In part, that’s because Russian distributors had a habit of snapping up not only Russian rights but also former Soviet countries, known as Commonwealth of Independent States (CIS), which includes Ukraine. CIS countries would then sub-license the rights from Russian companies for their own territories.
Now that Ukrainians have sworn a total boycott of Russian businesses, however, there is discussion about whether the ongoing war could ultimately change Russia’s role as Eastern Europe’s traditional alpha market.
This is not the first time buyers and local distributors have tried to prise rights away from Russia. Danielou says he started excluding Ukraine from Russian deals as far back as 2014, when Russia invaded Crimea, “because Ukrainian distributors refused to buy from Russian companies.”
And in recent years, the Baltic states — Lithuania, Latvia and Estonia — have banded together to carve out their own rights deal directly with film sales agents, although Yana Georgieva, head of sales at Bankside Films (and herself Bulgarian), said that even that carve-out involves “so many fights with Russian buyers” and still usually results in Balkan states having non-exclusive SVOD and TV rights (which are shared with Russian distributors).
In 2016, the British Council even sent a delegation of sales agents to Kyiv to meet distributors from CIS countries in the hope of engendering more deals independent of Russia. “But personally, even if I really wanted to, I couldn’t do any deals,” says Georgieva. “And the reason was that [Ukrainian distributors] just can’t offer enough in order to be competitive.”
For the moment, Film Export U.K.’s Bloye says it’s not possible to predict what the current situation will mean for the carve up of rights in the future.
However, he points out that, traditionally, it is very hard for smaller countries to prise rights away from a larger neighbor because “it’s always a bit nerve racking to sell a smaller territory first if you’re going to sell the big territory, then you’ve probably lumped it in with all the territories because there are economies of scale for the buyer from the big territory.”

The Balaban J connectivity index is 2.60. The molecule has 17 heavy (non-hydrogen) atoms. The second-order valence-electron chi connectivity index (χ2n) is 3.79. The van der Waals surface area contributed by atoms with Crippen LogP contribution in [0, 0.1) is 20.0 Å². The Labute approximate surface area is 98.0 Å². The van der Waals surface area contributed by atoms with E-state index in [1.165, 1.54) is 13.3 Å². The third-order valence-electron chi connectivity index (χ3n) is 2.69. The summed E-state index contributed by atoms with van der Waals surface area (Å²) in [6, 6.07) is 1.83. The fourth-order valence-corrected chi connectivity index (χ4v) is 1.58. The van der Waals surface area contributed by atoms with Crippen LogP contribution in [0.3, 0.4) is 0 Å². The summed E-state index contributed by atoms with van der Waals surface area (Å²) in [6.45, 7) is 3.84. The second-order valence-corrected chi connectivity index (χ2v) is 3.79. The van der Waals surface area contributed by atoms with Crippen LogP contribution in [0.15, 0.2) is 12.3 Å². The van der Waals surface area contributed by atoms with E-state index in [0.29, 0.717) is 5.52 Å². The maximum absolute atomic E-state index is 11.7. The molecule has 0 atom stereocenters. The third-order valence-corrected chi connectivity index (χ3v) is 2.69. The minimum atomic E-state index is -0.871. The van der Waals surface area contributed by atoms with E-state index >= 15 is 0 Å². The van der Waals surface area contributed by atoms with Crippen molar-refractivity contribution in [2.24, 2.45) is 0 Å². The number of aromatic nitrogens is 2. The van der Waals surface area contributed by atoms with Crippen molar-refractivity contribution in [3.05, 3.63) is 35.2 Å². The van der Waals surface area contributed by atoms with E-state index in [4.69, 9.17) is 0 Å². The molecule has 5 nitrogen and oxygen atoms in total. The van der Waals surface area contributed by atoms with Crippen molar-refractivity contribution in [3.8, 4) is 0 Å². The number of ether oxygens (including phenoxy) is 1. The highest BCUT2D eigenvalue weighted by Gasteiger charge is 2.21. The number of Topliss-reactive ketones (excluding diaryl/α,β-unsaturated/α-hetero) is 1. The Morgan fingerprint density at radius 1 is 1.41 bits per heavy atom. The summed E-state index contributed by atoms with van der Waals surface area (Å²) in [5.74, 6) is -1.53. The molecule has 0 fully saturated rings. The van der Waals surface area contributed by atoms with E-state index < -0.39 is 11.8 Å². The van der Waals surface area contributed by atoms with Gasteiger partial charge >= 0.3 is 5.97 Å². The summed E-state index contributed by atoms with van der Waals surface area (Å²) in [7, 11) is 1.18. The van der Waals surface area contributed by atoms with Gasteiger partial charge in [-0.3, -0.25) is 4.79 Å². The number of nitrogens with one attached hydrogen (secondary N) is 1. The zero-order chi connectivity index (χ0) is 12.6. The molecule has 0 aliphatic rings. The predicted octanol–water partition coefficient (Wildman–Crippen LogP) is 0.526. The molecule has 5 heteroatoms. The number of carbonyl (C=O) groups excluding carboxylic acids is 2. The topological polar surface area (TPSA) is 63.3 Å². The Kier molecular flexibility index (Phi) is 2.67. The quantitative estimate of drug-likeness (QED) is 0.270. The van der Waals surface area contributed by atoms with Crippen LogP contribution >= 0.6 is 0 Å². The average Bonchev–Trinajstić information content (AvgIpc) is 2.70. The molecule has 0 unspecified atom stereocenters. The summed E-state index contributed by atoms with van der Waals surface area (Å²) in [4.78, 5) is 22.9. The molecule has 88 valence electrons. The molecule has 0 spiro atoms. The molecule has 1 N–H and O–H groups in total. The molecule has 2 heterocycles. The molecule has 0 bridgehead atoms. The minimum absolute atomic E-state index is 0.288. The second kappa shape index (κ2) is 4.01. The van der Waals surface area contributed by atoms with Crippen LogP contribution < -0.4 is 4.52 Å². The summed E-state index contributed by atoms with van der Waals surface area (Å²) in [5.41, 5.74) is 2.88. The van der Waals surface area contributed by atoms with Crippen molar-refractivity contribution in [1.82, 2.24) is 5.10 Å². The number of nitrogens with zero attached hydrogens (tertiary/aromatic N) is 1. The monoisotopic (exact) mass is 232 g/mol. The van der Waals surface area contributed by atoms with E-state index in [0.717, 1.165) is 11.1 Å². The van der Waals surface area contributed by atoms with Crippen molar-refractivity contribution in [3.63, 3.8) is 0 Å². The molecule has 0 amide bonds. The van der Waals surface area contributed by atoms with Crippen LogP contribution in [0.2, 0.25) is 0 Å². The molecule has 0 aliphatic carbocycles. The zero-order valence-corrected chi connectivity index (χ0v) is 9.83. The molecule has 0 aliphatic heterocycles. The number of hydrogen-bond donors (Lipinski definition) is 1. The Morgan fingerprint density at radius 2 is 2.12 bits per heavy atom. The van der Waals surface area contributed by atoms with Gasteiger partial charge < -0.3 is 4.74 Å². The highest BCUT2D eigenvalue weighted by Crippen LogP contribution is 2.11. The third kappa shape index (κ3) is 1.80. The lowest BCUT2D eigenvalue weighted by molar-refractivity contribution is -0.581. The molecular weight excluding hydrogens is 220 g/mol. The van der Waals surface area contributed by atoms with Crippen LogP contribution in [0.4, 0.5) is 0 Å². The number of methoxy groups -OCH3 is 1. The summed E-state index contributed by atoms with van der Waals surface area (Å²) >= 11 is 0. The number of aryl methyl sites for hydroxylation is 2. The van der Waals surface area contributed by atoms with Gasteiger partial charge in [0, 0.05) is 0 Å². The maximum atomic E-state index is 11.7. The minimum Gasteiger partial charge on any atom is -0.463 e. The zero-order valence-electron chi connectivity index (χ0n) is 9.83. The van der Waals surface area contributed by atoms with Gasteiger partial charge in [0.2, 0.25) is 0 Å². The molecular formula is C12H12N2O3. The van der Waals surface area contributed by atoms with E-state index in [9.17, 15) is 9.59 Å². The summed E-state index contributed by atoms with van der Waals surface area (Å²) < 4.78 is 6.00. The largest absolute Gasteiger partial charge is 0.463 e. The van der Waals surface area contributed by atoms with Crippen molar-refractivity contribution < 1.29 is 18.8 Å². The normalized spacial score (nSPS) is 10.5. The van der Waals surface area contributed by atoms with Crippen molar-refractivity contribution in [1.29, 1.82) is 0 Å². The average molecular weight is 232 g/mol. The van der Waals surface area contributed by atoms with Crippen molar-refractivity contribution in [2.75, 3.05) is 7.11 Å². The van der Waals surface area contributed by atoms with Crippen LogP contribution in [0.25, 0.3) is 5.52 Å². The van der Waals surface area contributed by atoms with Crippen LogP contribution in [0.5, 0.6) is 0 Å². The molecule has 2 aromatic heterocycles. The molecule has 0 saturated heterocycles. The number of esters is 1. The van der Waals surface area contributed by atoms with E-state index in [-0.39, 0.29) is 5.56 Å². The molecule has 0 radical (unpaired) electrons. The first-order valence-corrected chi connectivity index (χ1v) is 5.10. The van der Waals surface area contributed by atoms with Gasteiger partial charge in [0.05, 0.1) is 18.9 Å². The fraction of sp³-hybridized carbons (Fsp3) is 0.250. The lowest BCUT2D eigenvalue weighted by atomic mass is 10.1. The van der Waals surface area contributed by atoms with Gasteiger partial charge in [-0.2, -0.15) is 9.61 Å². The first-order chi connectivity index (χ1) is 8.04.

When it comes to film sales, that model tends to persevere despite politics.
Bloye points to former Yugoslavia as an example of a territory that, despite its involvement in a bitter and deadly war that resulted in the creation of six separate countries, including Croatia, Slovenia and Serbia, still sees single distributors snap up rights for the entire region. Similarly, despite previous animosity, rights for the Republic of Ireland are usually sold along with those for the United Kingdom (which comprises England, Wales, Scotland and Northern Ireland).
In the future, even if Ukraine manages to extricate itself from Russian distribution deals, it’s likely the country would still find itself bundled up as part of a consortium with other Eastern European territories. “It’s really a question of who’s prepared to come up with the money,” Bloye explains, adding that usually it’s the biggest country in the region.
When it comes to the business of selling films, “there’s no standard template in the film industry,” says Bloye. “Which makes it simultaneously exciting and infuriating.”